Edited to add: The rdr-to needs an "on <interface>", which is really why there are two rules -- the second rule permits the traffic to pass on other interfaces. The "in" and "out" are active, but are really there as documentation for me, more than for any effect.

Last edited by jggimi; 16th July 2014 at 03:57 AM. Reason: fixed a thinko. and a typo. Then added more explanation.
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Old 16th July 2014
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Quote:
Originally Posted by EverydayDiesel View Post
i guess the question is, is the dns blocking the connection from even happening
Yes.
Quote:

how do i resolve the dns www.whatever.com to be forwarded to 127.0.0.1?
Pass DNS traffic. When the client obtains an IP address, only then will it reach out to port 80 at the destination server. Which your rdr-to will redirect for you.
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Old 16th July 2014
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If you're ever concerned about unauthorized traffic getting past your firewall using the domain name resolution destination ports (UDP 53, TCP 53), you have some choices. You could:
  • Only pass traffic to your selected nameservers.
  • Redirect the traffic to your selected nameservers.
  • Redirect the traffic to your own nameserver, and resolve names to addresses of your own desire.

Last edited by jggimi; 16th July 2014 at 12:09 PM. Reason: typos. Always typos.
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Old 16th July 2014
EverydayDiesel EverydayDiesel is offline
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Quote:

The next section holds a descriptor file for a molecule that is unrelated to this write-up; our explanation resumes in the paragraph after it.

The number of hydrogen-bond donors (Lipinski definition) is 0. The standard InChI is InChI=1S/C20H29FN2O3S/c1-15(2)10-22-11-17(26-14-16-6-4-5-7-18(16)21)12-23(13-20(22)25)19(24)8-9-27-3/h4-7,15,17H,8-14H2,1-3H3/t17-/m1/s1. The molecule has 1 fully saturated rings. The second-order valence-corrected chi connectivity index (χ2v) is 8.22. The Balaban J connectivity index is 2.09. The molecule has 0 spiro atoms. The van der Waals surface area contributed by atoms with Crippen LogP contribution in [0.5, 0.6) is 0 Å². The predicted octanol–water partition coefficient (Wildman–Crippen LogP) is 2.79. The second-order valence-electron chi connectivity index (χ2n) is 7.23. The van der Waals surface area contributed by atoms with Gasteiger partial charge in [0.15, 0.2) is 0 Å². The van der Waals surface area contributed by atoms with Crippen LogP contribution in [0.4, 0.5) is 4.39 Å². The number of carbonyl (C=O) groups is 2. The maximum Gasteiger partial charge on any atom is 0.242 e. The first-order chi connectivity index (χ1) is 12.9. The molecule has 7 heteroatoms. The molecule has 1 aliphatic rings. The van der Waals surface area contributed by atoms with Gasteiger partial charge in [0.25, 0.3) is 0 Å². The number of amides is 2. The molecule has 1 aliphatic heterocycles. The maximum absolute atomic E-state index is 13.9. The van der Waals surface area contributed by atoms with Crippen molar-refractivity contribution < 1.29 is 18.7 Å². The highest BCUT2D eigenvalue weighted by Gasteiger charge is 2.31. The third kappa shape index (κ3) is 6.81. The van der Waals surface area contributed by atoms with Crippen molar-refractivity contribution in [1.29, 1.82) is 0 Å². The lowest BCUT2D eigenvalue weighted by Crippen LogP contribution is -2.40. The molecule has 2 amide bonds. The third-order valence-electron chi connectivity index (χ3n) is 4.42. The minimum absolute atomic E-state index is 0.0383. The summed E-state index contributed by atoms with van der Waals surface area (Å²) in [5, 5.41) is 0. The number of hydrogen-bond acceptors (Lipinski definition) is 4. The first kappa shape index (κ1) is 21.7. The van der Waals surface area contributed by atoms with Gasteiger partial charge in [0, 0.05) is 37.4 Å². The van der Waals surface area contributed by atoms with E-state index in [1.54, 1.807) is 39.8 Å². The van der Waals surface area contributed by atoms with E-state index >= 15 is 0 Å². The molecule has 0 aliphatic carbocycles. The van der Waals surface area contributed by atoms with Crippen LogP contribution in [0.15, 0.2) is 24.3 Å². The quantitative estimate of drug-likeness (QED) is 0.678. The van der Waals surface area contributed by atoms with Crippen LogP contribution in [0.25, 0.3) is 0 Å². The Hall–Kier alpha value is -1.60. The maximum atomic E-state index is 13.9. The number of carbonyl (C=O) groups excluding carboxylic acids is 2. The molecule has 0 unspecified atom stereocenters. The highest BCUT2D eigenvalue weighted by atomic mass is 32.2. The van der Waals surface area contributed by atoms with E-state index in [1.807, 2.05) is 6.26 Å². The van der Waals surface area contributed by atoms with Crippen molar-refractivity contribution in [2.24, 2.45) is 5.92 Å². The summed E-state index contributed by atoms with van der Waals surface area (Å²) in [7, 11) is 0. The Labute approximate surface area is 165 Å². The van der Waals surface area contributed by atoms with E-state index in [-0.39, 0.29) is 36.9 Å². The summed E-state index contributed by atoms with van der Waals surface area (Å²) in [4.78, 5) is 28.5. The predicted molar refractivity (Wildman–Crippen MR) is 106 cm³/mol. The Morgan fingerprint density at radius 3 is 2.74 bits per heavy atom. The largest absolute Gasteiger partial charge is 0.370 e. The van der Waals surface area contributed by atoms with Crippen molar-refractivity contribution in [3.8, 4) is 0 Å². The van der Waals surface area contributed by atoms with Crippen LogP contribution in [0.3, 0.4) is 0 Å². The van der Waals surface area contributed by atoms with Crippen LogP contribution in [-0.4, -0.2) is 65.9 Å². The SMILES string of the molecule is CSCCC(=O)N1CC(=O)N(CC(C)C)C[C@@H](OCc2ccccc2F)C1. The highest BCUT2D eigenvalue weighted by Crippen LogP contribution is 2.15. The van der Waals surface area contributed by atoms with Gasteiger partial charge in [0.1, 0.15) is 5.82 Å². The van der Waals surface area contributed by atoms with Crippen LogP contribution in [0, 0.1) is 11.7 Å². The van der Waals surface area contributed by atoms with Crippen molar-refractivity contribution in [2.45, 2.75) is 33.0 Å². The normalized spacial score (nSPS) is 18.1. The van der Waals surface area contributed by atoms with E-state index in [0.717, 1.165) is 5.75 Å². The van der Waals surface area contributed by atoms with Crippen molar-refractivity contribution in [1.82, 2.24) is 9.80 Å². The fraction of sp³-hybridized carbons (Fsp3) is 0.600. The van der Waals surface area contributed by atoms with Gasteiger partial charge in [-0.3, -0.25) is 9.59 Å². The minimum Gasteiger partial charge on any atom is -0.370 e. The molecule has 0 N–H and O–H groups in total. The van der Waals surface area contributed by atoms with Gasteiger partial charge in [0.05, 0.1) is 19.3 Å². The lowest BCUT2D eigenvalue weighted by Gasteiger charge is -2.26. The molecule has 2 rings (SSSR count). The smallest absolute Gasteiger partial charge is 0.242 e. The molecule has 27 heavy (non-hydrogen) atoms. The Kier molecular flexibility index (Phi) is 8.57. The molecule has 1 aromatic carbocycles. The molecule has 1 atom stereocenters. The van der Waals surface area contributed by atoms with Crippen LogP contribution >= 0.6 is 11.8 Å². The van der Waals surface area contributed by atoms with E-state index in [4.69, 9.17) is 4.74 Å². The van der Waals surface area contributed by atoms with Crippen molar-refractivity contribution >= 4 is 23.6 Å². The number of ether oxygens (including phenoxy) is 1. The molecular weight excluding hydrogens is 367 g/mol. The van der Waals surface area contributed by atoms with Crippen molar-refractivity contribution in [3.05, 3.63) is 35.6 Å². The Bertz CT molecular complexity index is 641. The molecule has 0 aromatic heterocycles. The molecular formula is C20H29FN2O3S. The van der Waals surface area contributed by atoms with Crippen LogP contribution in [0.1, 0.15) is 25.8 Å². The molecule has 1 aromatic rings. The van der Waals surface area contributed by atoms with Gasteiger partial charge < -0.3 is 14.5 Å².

Originally Posted by jggimi View Post
If you're ever concerned about unauthorized traffic getting past your firewall using the domain name resolution destination ports (UDP 53, TCP 53), you have some choices. You could:
  • Only pass traffic to your selected nameservers.
  • Redirect the traffic to your selected nameservers.
  • Redirect the traffic to your own nameserver, and resolve names to addresses of your own desire.
I like these ideas alot. I have been wanting to learn BIND for local dns.

Can I configure bind to play nice with authpf? If the user is authenticated cache the nslookup (of it not, look it up from 4.4.4.4). If the user has not authenticated then route them to some kind of dummy dns?
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Old 16th July 2014
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Quote:
Originally Posted by EverydayDiesel View Post
I have been wanting to learn BIND for local dns.
You could use BIND, but there are replacements which may be easier to configure, maintain, manage, and use. One of those is unbound(8), a caching DNS resolver which moved from ports to the base OS in -current (and the upcoming 5.6) in March. If you're running -release/-stable, unbound is in ports. Michael Lucas has a brief howto on his blog.
Quote:
Can I configure bind to play nice with authpf? If the user is authenticated cache the nslookup (of it not, look it up from 4.4.4.4).
Certainly.
Quote:
If the user has not authenticated then route them to some kind of dummy dns?
I wouldn't do this. The client's local resolver may keep using your fake addresses after the client completes authentication. Just use rdr-to, and for applicable traffic, divert-to.

A PF-based solution will not cause problems for an eventually authorized client.

Last edited by jggimi; 16th July 2014 at 03:41 PM. Reason: typos. typos. typos. typos. topys.